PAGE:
The first Psychic TV album in many ways remains its best, a double album worthy of the space needed that's readily comparable to the best efforts of the World Serpent circle of acts like Current 93 and Coil in its variety, dark power and very English take on things. Admittedly the Coil (and therefore Throbbing Gristle) connection is further heightened by the participation of Peter Christopherson throughout, while Alex Fergusson's re-emergence after time spent with Alternative TV further heightens the overall musical excellence of the album. Add in some fine guest performers -- most notably Marc Almond, who appears on the winsome pop of "Stolen Kisses" and the slow burning, threatening mood piece "Guiltless" -- and Genesis P-Orridge would have had to work damn hard to screw everything up, which he certainly didn't. The opening track alone must have confounded more than a few Throbbing Gristle fanatics -- "Just Drifting (For Caresse)" is a slow folk song with gentle string backing written for and about P-Orridge's newborn daughter. The musical references throughout the album refer to everything from Ennio Morricone-styled spaghetti western twang and doom ("Terminus-Xtul," which eventually transforms into a grinding howl of feedback and a calm acoustic coda) to post-punk dance grooves ("Ov Power," in a "radio promo mix" that's still not entirely American Bandstand material). Bachir Attar and the Master Musicians of Joujouka get a direct salute with "Thee Full Pack" which, while not representative of that collective's music, still sets a haunting, mysterious mood. The Temple ov Psychick Youth coterie doubtless still gets a kick out of "Message from Thee Temple," in which an authoritative but warm voice quietly delivers some philosophical strictures against a rich, sorrowful combination of strings and low key beats.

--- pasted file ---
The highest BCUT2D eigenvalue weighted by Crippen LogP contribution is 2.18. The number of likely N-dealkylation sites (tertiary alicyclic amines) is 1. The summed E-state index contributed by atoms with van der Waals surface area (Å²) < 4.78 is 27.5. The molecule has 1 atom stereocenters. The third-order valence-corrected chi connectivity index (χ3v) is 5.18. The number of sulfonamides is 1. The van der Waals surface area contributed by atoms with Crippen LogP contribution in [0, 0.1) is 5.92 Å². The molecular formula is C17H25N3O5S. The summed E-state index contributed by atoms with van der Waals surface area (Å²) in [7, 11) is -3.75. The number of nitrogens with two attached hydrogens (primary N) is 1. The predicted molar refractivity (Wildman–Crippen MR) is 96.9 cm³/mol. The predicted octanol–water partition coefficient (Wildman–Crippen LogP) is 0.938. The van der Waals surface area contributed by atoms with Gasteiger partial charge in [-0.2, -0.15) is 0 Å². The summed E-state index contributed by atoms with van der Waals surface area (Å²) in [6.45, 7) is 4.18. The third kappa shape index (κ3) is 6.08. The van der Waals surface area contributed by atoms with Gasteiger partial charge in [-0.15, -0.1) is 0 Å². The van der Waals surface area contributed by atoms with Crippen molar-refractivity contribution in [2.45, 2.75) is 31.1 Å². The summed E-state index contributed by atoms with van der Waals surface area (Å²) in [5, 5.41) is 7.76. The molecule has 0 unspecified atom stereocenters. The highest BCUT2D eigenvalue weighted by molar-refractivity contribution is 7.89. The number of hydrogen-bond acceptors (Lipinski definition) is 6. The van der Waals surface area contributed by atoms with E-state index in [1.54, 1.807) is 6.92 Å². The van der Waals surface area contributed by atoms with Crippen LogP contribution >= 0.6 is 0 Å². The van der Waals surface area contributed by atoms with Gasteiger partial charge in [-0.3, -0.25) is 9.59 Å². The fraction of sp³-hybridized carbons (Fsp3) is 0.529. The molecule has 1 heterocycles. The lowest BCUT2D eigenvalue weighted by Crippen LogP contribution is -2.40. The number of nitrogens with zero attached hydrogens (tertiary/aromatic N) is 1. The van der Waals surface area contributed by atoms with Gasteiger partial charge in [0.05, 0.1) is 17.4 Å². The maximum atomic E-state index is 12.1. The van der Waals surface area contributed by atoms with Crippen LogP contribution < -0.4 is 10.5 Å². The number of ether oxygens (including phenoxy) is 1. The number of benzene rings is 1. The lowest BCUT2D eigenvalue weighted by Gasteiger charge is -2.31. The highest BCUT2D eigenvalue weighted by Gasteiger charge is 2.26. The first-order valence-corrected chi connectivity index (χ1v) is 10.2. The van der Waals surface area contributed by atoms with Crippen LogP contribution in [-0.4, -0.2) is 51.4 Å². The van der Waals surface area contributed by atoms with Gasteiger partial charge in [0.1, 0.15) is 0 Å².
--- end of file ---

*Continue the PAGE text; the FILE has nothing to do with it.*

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AllMusic Review by Ned Raggett